Looking first at remote work, surveys suggest that millions of Americans enjoy working from home. Perhaps more important, the nation’s executives have seen that many of their employees can work from home without sacrificing productivity.
“There will be a huge net gain for telecommuting – working from home,” said Dean Wehrli, Ph.D., Principal, John Burns Real Estate Consulting in Sacramento, Calif. “It will be in the millions. It’s not going to be what it is now – folks are going to be pulled back into the office. But the residual will be a much, much bigger presence than was true prior to COVID. And that’s going to have tremendous impact on product and on community.”
Government officials from New York and San Francisco have already begun planning for a post-COVID world and the expectation that many “downtown” office jobs, and related retail and hospitality employment, won’t be coming back.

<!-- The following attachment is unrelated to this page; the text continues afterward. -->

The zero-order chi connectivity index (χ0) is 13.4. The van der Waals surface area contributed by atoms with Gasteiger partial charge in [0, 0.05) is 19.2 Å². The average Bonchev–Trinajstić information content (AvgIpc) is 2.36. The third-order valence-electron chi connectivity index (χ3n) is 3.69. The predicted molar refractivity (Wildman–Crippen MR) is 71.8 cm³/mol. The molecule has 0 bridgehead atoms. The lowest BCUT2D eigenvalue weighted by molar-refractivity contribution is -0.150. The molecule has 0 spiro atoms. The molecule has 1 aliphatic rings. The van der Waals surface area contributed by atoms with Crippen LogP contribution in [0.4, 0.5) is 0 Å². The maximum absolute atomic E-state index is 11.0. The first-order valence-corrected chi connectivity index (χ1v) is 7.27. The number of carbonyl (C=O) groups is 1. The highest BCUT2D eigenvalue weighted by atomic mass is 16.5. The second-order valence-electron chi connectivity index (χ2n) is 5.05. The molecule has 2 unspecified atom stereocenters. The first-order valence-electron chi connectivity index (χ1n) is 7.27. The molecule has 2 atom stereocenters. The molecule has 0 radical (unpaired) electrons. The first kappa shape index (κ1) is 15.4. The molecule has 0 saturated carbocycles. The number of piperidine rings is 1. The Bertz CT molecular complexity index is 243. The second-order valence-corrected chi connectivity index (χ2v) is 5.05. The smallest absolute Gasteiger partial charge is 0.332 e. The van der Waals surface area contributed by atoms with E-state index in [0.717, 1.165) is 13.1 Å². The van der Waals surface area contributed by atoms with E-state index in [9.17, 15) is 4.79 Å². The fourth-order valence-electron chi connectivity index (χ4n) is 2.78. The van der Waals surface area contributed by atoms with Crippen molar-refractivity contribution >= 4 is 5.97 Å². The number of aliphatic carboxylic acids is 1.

If a substantial percentage of the workforce chooses to work from home in the future, demand for high-density multifamily housing in central cities may be affected, at least in the next year, as public health officials take stock of the effectiveness of vaccines and the broader campaign to slow the spread of COVID-19. NAHB’s Home Building Geography Index (HBGI) indicates that multifamily housing in large metro areas, particularly core and suburban counties, lost significant market share in 2020.
This slowing may have even more effect on mixed-use development, if demand for urban office space and retail is slow to rebound.